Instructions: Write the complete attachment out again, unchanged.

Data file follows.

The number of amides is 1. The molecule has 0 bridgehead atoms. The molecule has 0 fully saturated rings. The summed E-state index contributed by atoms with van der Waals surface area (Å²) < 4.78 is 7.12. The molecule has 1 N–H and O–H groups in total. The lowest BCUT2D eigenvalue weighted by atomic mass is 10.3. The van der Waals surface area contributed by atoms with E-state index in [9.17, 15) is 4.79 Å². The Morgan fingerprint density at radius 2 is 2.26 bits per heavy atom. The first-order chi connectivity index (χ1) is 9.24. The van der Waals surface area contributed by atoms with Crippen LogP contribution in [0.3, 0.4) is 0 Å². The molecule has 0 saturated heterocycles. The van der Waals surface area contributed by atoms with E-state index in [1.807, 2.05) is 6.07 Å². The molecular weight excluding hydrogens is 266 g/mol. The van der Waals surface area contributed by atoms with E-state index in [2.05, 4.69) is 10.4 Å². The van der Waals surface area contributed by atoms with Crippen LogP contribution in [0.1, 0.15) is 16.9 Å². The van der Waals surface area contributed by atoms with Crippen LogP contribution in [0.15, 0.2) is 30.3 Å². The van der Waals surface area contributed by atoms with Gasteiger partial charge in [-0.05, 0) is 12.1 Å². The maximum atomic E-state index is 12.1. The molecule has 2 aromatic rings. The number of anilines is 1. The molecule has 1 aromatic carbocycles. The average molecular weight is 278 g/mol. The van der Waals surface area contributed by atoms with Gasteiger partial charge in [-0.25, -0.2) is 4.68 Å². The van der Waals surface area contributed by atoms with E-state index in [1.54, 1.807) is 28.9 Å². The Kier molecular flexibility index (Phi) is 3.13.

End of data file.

The number of amides is 1. The molecule has 0 bridgehead atoms. The molecule has 0 fully saturated rings. The summed E-state index contributed by atoms with van der Waals surface area (Å²) < 4.78 is 7.12. The molecule has 1 N–H and O–H groups in total. The lowest BCUT2D eigenvalue weighted by atomic mass is 10.3. The van der Waals surface area contributed by atoms with E-state index in [9.17, 15) is 4.79 Å². The Morgan fingerprint density at radius 2 is 2.26 bits per heavy atom. The first-order chi connectivity index (χ1) is 9.24. The van der Waals surface area contributed by atoms with Crippen LogP contribution in [0.3, 0.4) is 0 Å². The molecule has 0 saturated heterocycles. The van der Waals surface area contributed by atoms with E-state index in [1.807, 2.05) is 6.07 Å². The molecular weight excluding hydrogens is 266 g/mol. The van der Waals surface area contributed by atoms with E-state index in [2.05, 4.69) is 10.4 Å². The van der Waals surface area contributed by atoms with Crippen LogP contribution in [0.1, 0.15) is 16.9 Å². The van der Waals surface area contributed by atoms with Crippen LogP contribution in [0.15, 0.2) is 30.3 Å². The van der Waals surface area contributed by atoms with Gasteiger partial charge in [-0.05, 0) is 12.1 Å². The maximum atomic E-state index is 12.1. The molecule has 2 aromatic rings. The number of anilines is 1. The molecule has 1 aromatic carbocycles. The average molecular weight is 278 g/mol. The van der Waals surface area contributed by atoms with Gasteiger partial charge in [-0.25, -0.2) is 4.68 Å². The van der Waals surface area contributed by atoms with E-state index in [1.54, 1.807) is 28.9 Å². The Kier molecular flexibility index (Phi) is 3.13.